Immunochromatograpic tests with colloidal gold, commonly named rapid diagnostic tests (RDT), have been recently developed for diagnosis of physiological conditions (e.g. pregnancy tests) and infectious and noninfectious diseases. RDT have some advantages, including technical simplicity, conservation of the kits at room temperature, possibility of individual application, and rapid reading of results with no need for an equipped laboratory. These characteristics make them very useful as screening tests in distant sites; however, a positive result must be confirmed later in a laboratory by CST. The low sensitivity values obtained with RDT by different authors suggest that they would be useful only if used in parallel with a CST, rendering them less useful in the field [14-16]. Diagnosis sensitivity can be enhanced by performing tests simultaneously on a single sample. The simultaneous use of two different RDTs with the same sample allows the health professionals to obtain a complete diagnosis of CD in remote areas and without laboratory equipment, thereby complying with international recommendations. Given the short time involved in the whole process, including blood sampling, processing and RDT reading, the results can be returned almost immediately. Thus, only discordant samples, which represent a very low percentage, would have to be transported to a laboratory in a Health Center to be resolved using a third method (IHA, ELISA or IFI). On the other hand, in middle complexity laboratories where HAI and ELISA can be performed, RDT could be used to define discordant result in replace of IFI, due to the high specificity demonstrated by different authors [14-16]. Increasing access to high-quality serodiagnosis of marginalized rural populations, the RDTs will provide them the opportunity of treatment and prevent the associated pathologies.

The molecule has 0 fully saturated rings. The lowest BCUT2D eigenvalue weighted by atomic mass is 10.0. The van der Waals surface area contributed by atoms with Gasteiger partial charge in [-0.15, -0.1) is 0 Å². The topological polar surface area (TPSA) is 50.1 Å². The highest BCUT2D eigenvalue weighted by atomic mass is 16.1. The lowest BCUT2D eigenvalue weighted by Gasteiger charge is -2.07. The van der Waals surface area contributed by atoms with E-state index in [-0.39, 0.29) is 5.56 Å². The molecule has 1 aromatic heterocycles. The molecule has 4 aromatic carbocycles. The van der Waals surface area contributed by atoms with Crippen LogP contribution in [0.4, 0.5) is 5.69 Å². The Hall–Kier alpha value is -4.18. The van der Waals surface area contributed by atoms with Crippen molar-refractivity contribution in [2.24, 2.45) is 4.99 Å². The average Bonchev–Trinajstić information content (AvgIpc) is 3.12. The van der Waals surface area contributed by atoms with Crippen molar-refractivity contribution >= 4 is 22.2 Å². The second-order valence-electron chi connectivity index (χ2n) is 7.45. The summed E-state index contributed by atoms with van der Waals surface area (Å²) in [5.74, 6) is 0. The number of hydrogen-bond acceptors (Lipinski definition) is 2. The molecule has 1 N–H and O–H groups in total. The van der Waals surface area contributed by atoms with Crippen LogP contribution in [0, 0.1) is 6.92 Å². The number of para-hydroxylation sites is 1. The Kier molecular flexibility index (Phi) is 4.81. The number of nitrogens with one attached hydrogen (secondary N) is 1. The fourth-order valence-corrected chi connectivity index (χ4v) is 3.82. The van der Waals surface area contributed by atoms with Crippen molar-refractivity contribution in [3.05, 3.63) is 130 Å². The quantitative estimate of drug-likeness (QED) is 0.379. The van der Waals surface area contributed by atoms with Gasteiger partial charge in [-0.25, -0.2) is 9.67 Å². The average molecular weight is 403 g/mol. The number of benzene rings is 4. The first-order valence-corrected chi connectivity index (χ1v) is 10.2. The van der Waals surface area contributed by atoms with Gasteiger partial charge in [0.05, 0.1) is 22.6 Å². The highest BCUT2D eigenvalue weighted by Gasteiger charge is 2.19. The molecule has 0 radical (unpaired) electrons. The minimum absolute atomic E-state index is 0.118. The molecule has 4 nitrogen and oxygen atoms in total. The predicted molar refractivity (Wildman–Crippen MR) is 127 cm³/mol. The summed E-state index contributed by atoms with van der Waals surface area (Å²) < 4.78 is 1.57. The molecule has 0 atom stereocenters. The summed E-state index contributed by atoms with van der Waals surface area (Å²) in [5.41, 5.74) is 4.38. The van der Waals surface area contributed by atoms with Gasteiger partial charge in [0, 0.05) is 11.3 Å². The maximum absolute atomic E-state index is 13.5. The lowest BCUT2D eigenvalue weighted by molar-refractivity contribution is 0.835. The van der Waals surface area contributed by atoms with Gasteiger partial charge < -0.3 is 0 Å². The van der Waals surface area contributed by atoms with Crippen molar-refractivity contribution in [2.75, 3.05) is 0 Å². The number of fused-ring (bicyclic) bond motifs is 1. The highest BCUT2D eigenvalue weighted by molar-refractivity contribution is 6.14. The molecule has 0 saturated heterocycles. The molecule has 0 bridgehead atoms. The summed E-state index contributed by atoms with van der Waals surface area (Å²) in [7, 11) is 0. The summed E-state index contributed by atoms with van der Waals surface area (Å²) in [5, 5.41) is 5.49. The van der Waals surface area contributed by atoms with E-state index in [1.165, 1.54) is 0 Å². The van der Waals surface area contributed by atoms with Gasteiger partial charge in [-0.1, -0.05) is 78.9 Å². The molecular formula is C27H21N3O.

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  15. Mendicino D, Stafuza M, Colussi C, Streiger M, Moretti E, et al. (2014) Diagnostic reliability of an immunochromatographic test for Chagas´ disease screening at a primary health care centre in a rural endemic area. Mem Inst Oswaldo Cruz 109: 984-988. [Crossref]
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Editorial Information


Yeun-Hwa Gu
Junshin Gakuen University, Japan

Article Type

Short Commentary

Publication history

Received date: July 05, 2019
Accepted date: July 12, 2019
Published date: July 16, 2019


©2019 Mendicino D. This is an open-access article distributed under the terms of the Creative Commons Attribution License, which permits unrestricted use, distribution, and reproduction in any medium, provided the original author and source are credited.


Mendicino D (2019) Rapid diagnostics test for detecting Chagas disease: breaking barriers to diagnosis access in remote areas. Clin Microbiol Infect Dis 4: DOI: 10.15761/CMID.1000158

Corresponding author

Diego Mendicino

Faculty of Biochemistry and Biological Sciences, National University of Littoral. Ciudad Universitaria, Paraje El Pozo, Santa Fe (3000), Argentina